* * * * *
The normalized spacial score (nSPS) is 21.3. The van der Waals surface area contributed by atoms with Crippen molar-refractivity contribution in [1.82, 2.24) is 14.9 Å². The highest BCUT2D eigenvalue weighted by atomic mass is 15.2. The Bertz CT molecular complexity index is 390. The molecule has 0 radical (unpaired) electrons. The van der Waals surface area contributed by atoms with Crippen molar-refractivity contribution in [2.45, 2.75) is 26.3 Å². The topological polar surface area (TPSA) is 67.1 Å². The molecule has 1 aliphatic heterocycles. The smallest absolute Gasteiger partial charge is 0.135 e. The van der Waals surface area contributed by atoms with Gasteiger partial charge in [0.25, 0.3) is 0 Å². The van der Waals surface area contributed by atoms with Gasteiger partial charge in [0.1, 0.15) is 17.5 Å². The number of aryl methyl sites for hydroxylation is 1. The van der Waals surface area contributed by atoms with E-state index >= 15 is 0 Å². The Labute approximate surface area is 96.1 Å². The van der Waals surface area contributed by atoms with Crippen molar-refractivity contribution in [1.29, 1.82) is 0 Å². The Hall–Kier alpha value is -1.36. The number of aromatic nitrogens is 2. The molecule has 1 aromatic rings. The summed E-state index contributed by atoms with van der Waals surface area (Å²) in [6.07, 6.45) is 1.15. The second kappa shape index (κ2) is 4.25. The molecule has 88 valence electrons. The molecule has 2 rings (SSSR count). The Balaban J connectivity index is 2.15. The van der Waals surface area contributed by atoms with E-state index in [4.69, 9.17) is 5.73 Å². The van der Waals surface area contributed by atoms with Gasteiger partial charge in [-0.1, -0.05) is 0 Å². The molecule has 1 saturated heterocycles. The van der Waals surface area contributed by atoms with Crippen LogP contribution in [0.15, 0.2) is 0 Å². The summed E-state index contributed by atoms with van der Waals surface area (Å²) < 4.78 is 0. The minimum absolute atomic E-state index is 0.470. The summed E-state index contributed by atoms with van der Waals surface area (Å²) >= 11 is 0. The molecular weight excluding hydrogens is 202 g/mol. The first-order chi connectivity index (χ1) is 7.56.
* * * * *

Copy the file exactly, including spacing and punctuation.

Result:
The normalized spacial score (nSPS) is 21.3. The van der Waals surface area contributed by atoms with Crippen molar-refractivity contribution in [1.82, 2.24) is 14.9 Å². The highest BCUT2D eigenvalue weighted by atomic mass is 15.2. The Bertz CT molecular complexity index is 390. The molecule has 0 radical (unpaired) electrons. The van der Waals surface area contributed by atoms with Crippen molar-refractivity contribution in [2.45, 2.75) is 26.3 Å². The topological polar surface area (TPSA) is 67.1 Å². The molecule has 1 aliphatic heterocycles. The smallest absolute Gasteiger partial charge is 0.135 e. The van der Waals surface area contributed by atoms with Gasteiger partial charge in [0.25, 0.3) is 0 Å². The van der Waals surface area contributed by atoms with Gasteiger partial charge in [0.1, 0.15) is 17.5 Å². The number of aryl methyl sites for hydroxylation is 1. The van der Waals surface area contributed by atoms with E-state index >= 15 is 0 Å². The Labute approximate surface area is 96.1 Å². The van der Waals surface area contributed by atoms with Crippen molar-refractivity contribution in [1.29, 1.82) is 0 Å². The Hall–Kier alpha value is -1.36. The number of aromatic nitrogens is 2. The molecule has 1 aromatic rings. The summed E-state index contributed by atoms with van der Waals surface area (Å²) in [6.07, 6.45) is 1.15. The second kappa shape index (κ2) is 4.25. The molecule has 88 valence electrons. The molecule has 2 rings (SSSR count). The Balaban J connectivity index is 2.15. The van der Waals surface area contributed by atoms with E-state index in [4.69, 9.17) is 5.73 Å². The van der Waals surface area contributed by atoms with Gasteiger partial charge in [-0.1, -0.05) is 0 Å². The molecule has 1 saturated heterocycles. The van der Waals surface area contributed by atoms with Crippen LogP contribution in [0.15, 0.2) is 0 Å². The summed E-state index contributed by atoms with van der Waals surface area (Å²) < 4.78 is 0. The minimum absolute atomic E-state index is 0.470. The summed E-state index contributed by atoms with van der Waals surface area (Å²) >= 11 is 0. The molecular weight excluding hydrogens is 202 g/mol. The first-order chi connectivity index (χ1) is 7.56.